London's first 'poverty map' in 1899 shows a very different city to today

Maps dating back to 1575 exhibited by London map specialist Daniel Crouch Rare Books as part of Totally Thames festival

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The Independent Online

A handful of fascinating old maps of London have been released showing the divisions of rich and poor, the first attempts at a large-scale survey of the city and the last attempt to depict every single building in the capital.

The map above (large version here) was drawn by Charles Booth in 1899 and depicts areas of "chronic want" in black and wealth in "gold".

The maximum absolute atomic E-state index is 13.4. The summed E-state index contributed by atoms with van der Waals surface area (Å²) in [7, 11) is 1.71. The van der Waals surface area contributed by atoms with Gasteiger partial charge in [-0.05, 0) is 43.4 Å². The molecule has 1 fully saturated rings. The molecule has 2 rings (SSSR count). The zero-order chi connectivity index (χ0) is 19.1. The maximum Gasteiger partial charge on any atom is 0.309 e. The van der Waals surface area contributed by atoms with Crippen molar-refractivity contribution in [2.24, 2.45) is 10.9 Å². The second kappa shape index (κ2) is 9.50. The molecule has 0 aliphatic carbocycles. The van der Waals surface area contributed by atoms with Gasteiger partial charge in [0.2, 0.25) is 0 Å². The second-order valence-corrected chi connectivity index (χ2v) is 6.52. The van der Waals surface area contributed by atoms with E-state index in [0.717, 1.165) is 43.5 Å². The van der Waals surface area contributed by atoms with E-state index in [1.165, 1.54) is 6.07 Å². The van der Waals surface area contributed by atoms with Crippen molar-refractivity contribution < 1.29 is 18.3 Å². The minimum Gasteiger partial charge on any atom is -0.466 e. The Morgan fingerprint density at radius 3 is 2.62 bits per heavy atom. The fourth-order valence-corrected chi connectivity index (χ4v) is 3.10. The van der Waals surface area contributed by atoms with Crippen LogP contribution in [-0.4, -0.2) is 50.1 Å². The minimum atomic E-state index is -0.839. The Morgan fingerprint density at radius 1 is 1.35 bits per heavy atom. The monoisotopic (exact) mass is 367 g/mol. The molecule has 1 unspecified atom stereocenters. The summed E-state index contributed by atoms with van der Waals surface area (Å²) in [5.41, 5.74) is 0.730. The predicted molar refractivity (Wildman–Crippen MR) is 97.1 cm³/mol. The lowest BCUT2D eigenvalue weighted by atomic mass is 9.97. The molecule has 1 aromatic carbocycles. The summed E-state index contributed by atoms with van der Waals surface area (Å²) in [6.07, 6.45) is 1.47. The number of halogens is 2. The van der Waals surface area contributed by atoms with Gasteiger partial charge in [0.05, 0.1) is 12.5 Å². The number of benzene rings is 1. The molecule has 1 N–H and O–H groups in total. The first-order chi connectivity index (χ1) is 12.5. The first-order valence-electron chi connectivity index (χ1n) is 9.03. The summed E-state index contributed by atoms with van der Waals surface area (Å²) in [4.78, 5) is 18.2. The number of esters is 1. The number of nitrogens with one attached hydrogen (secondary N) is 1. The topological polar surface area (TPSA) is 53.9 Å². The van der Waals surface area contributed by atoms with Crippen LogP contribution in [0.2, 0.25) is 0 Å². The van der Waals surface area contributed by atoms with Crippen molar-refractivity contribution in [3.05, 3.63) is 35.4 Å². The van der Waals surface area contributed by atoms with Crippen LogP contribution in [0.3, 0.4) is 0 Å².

In some ways it does resemble the London of 2014, with Chelsea and Notting Hill still being the most affluent areas as they were at the turn of the 20th century, but in others it is starkly different, particularly in terms of how much central London and the east end have changed.

And given rocketing house prices and rent rates in the capital of late, you could argue that were a similar map drawn today the vast majority of it would be in gold.

The maps comes from the Mapping London exhibition which is part of the Totally Thames festival, with other earlier ones showing  more pictorial images of London, including the earliest extant map created by Georg Braun and Franz Hogenberg in 1575.